Thursday, June 18, 2015

SJV Event, June 13 - Speech, Links, and Photos


The Author Pontificates
Photo Credit: Wei Li Jiang
The Sir Julius Vogel Awards celebration on Saturday June 13 at the Fendalton Library was a great success.

A crowd of about 50 people turned up to celebrate the achievements of local speculative fiction authors Shelley Chappell, Tim Stead, fan writer Rebecca Fisher, and myself. It was a very pleasant ceremony, with organizer extraordinaire Helen Lowe giving a speech on the necessity of celebrating literature on a national and local level with all the changes going on in publishing and Christchurch city. There was also a brilliant display of posters and our works created by Peter Fitzpatrick which made us all look incredibly professional.

I was very humbled by all the kind words expressed in my direction, happy that so many people took the time to come along to our little ceremony, and I met so many new people interested in talking about my work. I'm so grateful to have people like Helen, SpecFicNZ, and a cast of volunteers committed to raising the consciousness of science fiction and fantasy in New Zealand.

Helen has also been incredible about promoting and documenting the event, from putting up profiles of each of the finalists and winners, to posting her speech, posting up photos and a write up, and being so enthusiastic about overseeing all the details. Her energy really made the event come together, shine, and go smoothly.


The Authors Pontificates More To People Who Actually
Want To Hear What She Says
Photo Credit: Wei Li Jiang
Here is the text of my speech, which is also cross posted on Helen's blog today.
Best NEW talent is a very odd thing to wrap my head around, least of all it being my very first award win as a science fiction and fantasy writer. It doesn't FEEL new to me. I started this writing journey five years ago now, and that seems a long time considering all that's happened, and no time at all considering I'm just starting to "break in" to the industry now.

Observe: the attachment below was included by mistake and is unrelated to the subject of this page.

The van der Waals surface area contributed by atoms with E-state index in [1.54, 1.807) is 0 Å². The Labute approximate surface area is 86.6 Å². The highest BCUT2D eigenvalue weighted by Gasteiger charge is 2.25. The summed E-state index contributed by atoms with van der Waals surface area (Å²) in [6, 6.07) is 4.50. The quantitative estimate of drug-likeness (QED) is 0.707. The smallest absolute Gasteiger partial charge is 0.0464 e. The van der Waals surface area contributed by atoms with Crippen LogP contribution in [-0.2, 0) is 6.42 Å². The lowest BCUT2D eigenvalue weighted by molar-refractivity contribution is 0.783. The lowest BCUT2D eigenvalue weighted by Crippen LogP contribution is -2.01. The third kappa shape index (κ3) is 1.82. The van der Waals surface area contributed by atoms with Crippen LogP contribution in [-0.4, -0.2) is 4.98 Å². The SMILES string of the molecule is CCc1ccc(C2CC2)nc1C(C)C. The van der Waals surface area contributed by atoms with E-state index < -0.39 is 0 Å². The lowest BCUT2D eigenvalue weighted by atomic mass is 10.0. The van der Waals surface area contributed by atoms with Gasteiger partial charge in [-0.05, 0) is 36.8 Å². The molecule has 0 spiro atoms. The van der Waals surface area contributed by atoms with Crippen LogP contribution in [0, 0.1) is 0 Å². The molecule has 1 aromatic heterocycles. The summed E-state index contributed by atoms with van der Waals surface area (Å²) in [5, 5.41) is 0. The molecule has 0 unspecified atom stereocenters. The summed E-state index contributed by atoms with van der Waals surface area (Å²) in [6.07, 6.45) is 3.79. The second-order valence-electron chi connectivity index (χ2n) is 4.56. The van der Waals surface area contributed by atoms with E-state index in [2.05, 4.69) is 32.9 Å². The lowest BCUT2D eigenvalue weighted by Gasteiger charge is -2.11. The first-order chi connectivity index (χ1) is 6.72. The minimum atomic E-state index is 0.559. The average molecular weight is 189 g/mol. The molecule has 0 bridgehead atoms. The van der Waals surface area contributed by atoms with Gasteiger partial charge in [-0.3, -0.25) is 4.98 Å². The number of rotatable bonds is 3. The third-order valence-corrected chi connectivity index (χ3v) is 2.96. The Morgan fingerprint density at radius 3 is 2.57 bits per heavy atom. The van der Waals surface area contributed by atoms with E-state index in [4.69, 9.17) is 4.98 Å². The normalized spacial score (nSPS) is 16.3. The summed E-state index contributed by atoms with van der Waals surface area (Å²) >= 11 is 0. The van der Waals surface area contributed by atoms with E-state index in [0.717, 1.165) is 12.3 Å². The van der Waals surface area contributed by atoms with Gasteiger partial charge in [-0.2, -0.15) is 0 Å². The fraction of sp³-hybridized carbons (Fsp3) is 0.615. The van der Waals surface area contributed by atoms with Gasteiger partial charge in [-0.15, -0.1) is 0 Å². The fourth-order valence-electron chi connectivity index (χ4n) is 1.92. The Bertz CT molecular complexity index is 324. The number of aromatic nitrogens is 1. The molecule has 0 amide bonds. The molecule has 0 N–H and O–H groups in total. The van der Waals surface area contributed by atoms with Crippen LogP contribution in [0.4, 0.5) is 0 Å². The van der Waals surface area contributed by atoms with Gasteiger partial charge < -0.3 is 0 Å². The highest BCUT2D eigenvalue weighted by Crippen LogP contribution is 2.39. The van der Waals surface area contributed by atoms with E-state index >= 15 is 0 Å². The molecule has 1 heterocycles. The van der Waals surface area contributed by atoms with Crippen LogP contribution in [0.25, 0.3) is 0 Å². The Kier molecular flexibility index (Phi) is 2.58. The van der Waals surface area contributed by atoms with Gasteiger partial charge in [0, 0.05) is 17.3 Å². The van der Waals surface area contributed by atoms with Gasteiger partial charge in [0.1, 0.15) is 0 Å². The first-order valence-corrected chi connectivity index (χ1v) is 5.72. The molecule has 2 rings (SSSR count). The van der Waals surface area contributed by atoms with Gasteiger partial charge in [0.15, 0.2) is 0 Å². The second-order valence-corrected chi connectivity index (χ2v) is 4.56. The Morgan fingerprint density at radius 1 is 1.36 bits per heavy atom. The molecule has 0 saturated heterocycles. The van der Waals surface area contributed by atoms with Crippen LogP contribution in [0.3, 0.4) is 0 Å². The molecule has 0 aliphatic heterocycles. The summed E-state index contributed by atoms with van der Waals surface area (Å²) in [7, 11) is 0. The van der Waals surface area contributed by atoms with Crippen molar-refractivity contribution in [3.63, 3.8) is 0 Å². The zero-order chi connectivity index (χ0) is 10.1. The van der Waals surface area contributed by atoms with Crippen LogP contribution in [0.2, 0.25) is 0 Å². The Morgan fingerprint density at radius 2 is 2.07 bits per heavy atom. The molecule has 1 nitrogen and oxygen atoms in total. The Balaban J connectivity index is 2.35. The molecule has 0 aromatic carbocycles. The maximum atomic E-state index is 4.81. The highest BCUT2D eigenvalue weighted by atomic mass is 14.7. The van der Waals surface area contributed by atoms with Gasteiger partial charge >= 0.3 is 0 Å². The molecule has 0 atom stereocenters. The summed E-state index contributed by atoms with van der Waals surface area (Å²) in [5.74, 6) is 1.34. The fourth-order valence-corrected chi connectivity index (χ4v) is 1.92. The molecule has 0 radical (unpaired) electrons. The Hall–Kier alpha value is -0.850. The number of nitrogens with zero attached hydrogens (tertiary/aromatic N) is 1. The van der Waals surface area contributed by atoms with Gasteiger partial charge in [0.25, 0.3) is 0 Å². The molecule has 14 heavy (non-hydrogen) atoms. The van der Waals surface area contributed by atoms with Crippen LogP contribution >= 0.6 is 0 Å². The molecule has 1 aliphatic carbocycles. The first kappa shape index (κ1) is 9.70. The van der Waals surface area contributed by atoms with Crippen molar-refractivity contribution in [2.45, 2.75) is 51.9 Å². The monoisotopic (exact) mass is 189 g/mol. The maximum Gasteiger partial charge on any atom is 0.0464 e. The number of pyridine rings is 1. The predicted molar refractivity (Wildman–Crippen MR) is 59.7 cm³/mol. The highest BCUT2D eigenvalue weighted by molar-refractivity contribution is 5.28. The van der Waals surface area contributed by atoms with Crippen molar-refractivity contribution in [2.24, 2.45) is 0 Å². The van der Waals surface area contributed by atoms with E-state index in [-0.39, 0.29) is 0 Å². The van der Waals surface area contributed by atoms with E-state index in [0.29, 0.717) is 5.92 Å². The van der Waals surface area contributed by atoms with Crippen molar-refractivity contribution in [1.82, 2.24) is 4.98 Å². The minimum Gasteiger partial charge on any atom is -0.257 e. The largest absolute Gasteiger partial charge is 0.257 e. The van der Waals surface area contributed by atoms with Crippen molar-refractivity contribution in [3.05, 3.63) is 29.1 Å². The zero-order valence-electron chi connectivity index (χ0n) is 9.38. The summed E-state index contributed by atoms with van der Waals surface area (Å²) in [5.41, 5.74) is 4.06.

In late 2009, a few perfect storms collided to set me on the journey I'm writing now. I had one of those existential "oh heck, what will I have to show for myself when I hit 40!" crises, I was starting to be around creative people who were prodding me to expand my creative horizons, and I was asking myself that age old question: what do I want to be when I grow up.
Science fiction and fantasy has been a big part of my life since I was a teenager, and I was always a capable writer. But I'd never given myself the opportunity to find out if I was a GOOD one.
Part of my journey has been retraining myself to understand success comes in many forms, and at ANY time in your life. There are many great authors who started and came to success later in life.
At that time 5 years ago I was also contemplating what I wanted to SAY. My reading and influences and life were shifting. I wanted to write what I hadn't had the chance to read, whether by its absence, lack of availability, or through the history of women and LGBT authors who had been invisibilized. I actually had to spend a lot of those early times reframing and relearning the history of women, and feminism and it's intersections in science fiction and fantasy.
I discovered the cleansing, creative anger of Joanna Russ. The gender bending, and gender breaking, work and history of James Tiptree Junior. I'll always be grateful that one of the first science fiction authors put in my hands was Anne McCaffrey. And I wouldn't be where I am today without the sublime works and encouragement of a diverse range of women and genderqueer authors and editors. Having Catherynne Valente and Nora Jemisin voice their belief in my abilities was an uplifting experience.
I learned it was time to raise my voice. And that's what I implore of all authors and readers moving in from the margins: raise your voice in whatever way feels comfortable. Engage. Enjoy. We all have stories we're looking for, stories to tell. Story telling is not a finite resource.
Words can be swords and silk, and they can be life and world changing.  They can also make "puppies" sad – if they're yelling at you, or about your "kind", you know you're doing something right. And to that end – be safe. Be ready to stand tall, and if you can't, there's always someone else that has your back.
Thank you all for coming today, and your support of local speculative fiction. We are small, but mighty.

Friday, June 12, 2015

SJV Profile By Helen Lowe

In advance of this Saturday's Sir Julius Vogel Awards celebration in Christchurch, powerhouse organizer Helen Lowe has been doing profiles of local finalists and winners.

Today, this includes me.

Check out the neat highlight poster that's been made up!

This is awesome, thanks Helen!



Monday, June 8, 2015